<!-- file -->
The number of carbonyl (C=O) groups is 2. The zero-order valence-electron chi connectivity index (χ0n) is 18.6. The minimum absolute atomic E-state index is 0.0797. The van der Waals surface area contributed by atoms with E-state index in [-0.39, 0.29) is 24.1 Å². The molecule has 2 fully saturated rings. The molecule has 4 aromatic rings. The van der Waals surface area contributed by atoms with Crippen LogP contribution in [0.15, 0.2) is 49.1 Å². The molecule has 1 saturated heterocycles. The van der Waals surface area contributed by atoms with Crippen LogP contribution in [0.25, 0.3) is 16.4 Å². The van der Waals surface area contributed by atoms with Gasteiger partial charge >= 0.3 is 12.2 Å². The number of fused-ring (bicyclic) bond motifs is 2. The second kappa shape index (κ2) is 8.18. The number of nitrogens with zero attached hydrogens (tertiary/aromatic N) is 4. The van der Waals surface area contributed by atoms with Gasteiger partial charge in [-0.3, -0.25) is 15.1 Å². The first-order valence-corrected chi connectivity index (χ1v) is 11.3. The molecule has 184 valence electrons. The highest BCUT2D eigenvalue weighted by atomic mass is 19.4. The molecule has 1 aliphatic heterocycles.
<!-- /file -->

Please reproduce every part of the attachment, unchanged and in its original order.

The number of carbonyl (C=O) groups is 2. The zero-order valence-electron chi connectivity index (χ0n) is 18.6. The minimum absolute atomic E-state index is 0.0797. The van der Waals surface area contributed by atoms with E-state index in [-0.39, 0.29) is 24.1 Å². The molecule has 2 fully saturated rings. The molecule has 4 aromatic rings. The van der Waals surface area contributed by atoms with Crippen LogP contribution in [0.15, 0.2) is 49.1 Å². The molecule has 1 saturated heterocycles. The van der Waals surface area contributed by atoms with Crippen LogP contribution in [0.25, 0.3) is 16.4 Å². The van der Waals surface area contributed by atoms with Gasteiger partial charge >= 0.3 is 12.2 Å². The number of fused-ring (bicyclic) bond motifs is 2. The second kappa shape index (κ2) is 8.18. The number of nitrogens with zero attached hydrogens (tertiary/aromatic N) is 4. The van der Waals surface area contributed by atoms with Gasteiger partial charge in [-0.3, -0.25) is 15.1 Å². The first-order valence-corrected chi connectivity index (χ1v) is 11.3. The molecule has 184 valence electrons. The highest BCUT2D eigenvalue weighted by atomic mass is 19.4. The molecule has 1 aliphatic heterocycles.